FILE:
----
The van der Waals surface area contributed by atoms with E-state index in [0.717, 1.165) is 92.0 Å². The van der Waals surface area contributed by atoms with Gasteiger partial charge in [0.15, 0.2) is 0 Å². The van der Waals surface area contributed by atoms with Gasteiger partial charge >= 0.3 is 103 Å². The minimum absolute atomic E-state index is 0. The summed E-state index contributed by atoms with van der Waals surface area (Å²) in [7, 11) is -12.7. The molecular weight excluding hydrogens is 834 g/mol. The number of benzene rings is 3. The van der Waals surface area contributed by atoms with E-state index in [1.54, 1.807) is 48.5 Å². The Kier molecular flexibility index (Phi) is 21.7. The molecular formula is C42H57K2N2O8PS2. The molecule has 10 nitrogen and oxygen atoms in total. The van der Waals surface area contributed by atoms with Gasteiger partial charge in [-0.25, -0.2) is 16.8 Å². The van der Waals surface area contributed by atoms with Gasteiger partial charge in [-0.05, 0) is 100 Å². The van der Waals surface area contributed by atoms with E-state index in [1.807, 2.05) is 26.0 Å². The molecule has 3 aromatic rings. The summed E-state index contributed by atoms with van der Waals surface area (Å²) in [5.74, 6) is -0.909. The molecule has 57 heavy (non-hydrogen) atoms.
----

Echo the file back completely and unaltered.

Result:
The van der Waals surface area contributed by atoms with E-state index in [0.717, 1.165) is 92.0 Å². The van der Waals surface area contributed by atoms with Gasteiger partial charge in [0.15, 0.2) is 0 Å². The van der Waals surface area contributed by atoms with Gasteiger partial charge >= 0.3 is 103 Å². The minimum absolute atomic E-state index is 0. The summed E-state index contributed by atoms with van der Waals surface area (Å²) in [7, 11) is -12.7. The molecular weight excluding hydrogens is 834 g/mol. The number of benzene rings is 3. The van der Waals surface area contributed by atoms with E-state index in [1.54, 1.807) is 48.5 Å². The Kier molecular flexibility index (Phi) is 21.7. The molecular formula is C42H57K2N2O8PS2. The molecule has 10 nitrogen and oxygen atoms in total. The van der Waals surface area contributed by atoms with Gasteiger partial charge in [-0.25, -0.2) is 16.8 Å². The van der Waals surface area contributed by atoms with Gasteiger partial charge in [-0.05, 0) is 100 Å². The van der Waals surface area contributed by atoms with E-state index in [1.807, 2.05) is 26.0 Å². The molecule has 3 aromatic rings. The summed E-state index contributed by atoms with van der Waals surface area (Å²) in [5.74, 6) is -0.909. The molecule has 57 heavy (non-hydrogen) atoms.